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Investor psychology expert: Don't get unsettled by this drop, it was not that extreme

A monitor displays the day's numbers as traders and financial professionals work on the floor of the New York Stock Exchange (NYSE) at the closing bell, February 2, 2018 in New York City.
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A monitor displays the day's numbers as traders and financial professionals work on the floor of the New York Stock Exchange (NYSE) at the closing bell, February 2, 2018 in New York City.

The images of the Dow Jones industrial average point drop really caught my eye Friday afternoon. People are measuring the stock market's decline in points, not in percentage terms. Even more, the 600-plus point drop feels like "a lot of points" and "a very, very rare event."

We don't handle rare, negative, extreme events well. They unsettle us. Think earthquakes and hurricanes.

The reality, though, is that today's 2.5 percent decline, while significant, is neither rare nor extreme. Even more, coming atop a relentless 20 percent-plus rise in the market, the drop represents a give back of just the past three weeks.

But therein lies the challenge. The first description uses "System 1 Thinking," while the second requires "System 2 Thinking".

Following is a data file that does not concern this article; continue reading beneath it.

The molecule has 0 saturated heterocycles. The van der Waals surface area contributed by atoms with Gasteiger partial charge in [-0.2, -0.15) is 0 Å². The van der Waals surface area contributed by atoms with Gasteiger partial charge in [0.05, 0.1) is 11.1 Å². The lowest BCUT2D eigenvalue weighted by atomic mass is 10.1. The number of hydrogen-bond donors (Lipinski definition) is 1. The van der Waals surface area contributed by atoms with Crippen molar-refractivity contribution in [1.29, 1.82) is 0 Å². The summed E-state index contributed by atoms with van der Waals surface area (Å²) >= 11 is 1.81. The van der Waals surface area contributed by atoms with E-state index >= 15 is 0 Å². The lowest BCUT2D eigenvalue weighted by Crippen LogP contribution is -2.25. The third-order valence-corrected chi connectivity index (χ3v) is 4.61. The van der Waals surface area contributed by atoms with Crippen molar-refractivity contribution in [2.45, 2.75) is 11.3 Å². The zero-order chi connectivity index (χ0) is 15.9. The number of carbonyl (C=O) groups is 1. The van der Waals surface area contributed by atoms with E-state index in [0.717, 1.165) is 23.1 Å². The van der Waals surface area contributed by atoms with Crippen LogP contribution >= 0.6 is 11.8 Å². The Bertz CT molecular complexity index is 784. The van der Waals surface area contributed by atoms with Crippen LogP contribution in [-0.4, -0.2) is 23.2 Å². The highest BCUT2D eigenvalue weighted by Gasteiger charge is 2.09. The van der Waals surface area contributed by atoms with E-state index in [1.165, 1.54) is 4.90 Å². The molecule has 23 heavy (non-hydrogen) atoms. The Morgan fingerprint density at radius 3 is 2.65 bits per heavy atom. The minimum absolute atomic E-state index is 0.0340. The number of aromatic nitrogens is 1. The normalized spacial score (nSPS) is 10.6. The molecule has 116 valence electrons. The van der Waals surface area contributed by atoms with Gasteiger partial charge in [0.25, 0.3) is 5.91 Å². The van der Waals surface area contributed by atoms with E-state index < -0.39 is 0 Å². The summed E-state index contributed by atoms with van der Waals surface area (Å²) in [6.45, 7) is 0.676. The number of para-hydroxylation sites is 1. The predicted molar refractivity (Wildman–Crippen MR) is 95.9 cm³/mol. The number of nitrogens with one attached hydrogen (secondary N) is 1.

When confidence is weak, we don't have the cognitive bandwidth for System 2 Thinking. We will take hold of whatever feels right to us, even when its wrong.

What concerns me is that the perception that Friday's 600-plus point and this week's 1,090 point drop, is an extreme event that could easily turn into a market crash on Monday. Given current mood, System 1 perceptions could easily trump System 2 facts.

I would pay close attention to Friday's news and the coverage of market action in weekend papers like USA Today. The media follows mood. If it is all about the points, and not the percentages, we could be in big trouble here.

As always, not wishing it. But the mood backdrop matters here.

Peter Atwater is the president of Financial Insyghts and an adjunct professor in the Economics Department at The College of William & Mary. He writes and speaks frequently on the role of confidence in decision making.